To predict outcome of political events, especially the Presidential election, one must absorb news inputs broadly, follow event development closely and then make an in-depth analysis. In the digital world today, it is not so difficult to achieve the first two steps, but there are challenges to sort out the facts (apart from fake news), to make acute observation (apart from political spinning) and to reveal the truth and insight beyond the mass media spin. If one has an analytical mind and a strong interest in politics, one may take a brave stand to predict the outcome of the political event such as the 2020 US Presidential Election. This article is heading towards that direction. The Trump-Pence and Biden-Harris tickets are written on a red and blue balloon respectively. Through our analysis we hope to pop one balloon to predict the winner before November 3rd.
Trump won the 2016 Presidential election as a dark horse. He excited his campaign with his strong personality, ruthless attacks on the shortcomings of the previous Administration and his fellow contestants. He won by promising to treat America First and make her Great Again. Trump’s first term is very eventful focused on carrying out his campaign promises. Trump’s actions and tweets inflamed the media because of his unorthodox behavior in creating and dealing with events and his ability of toying with the media with attention catching remarks through his tweets and news conferences. He survived through a merciless impeachment engineered by the Democrats. He launched a controversial trade war based on his America First Principle. He floundered in his management of the COVID-19 pandemic, a natural disaster not really his or anyone’s fault, but he has chosen to blame the COVID-19 and its damage on economy entirely on China, adding to his blame list: China was the culprit for American jobs lost and industries failed. At this point, the polls are casting doubts on his chance of winning the second term.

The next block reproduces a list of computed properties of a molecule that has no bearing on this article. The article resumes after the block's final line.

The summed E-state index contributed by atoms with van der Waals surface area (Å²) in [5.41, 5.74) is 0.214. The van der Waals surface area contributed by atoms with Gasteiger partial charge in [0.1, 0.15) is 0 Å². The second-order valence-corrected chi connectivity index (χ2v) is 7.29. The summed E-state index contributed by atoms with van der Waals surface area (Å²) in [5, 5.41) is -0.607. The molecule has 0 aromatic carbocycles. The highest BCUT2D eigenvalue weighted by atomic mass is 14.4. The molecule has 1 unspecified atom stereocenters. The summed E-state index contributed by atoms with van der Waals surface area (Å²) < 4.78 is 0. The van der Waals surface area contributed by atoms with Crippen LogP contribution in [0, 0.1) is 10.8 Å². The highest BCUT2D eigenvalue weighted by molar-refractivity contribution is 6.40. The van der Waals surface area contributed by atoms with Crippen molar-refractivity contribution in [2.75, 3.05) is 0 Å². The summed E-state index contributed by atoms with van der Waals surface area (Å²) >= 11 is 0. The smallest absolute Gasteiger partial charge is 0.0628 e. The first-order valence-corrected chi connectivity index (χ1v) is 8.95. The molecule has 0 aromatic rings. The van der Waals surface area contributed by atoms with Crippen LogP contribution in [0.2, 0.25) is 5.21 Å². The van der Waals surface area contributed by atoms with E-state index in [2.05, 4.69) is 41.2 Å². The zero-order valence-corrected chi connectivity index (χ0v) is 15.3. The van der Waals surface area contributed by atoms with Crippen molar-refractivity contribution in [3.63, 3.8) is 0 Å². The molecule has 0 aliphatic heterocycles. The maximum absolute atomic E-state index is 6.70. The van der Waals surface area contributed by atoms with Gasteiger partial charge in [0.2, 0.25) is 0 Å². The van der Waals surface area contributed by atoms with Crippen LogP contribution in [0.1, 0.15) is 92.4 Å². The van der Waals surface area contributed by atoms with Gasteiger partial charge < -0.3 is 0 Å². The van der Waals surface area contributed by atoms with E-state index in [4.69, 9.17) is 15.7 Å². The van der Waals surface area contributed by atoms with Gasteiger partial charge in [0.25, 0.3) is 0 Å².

Joe Biden as the former Vice President won his party primary largely because of being an easier rallying figure among frustrating Democrats who had been divided by over a dozen Presidential candidates only united by ‘dump-Trump’ sentiment. Biden has taken the strategy of unifying his party by integrating his fellow contestants’ ideas (mostly liberal proposals on domestic issues) rather than dwelling deep into issues with his own analyses and solutions. He and his party recognize that the selection of his running mate is extremely important for winning the pivoting voting blocks categorized as women, black, immigrants such as Hispanic and Asians who are still sitting on the fence weighing the General Happiness Index and performance of economy. Hence, it was no surprise that Biden selected Kampala Harris, a woman, a black and a daughter of immigrants as his Vice President running mate.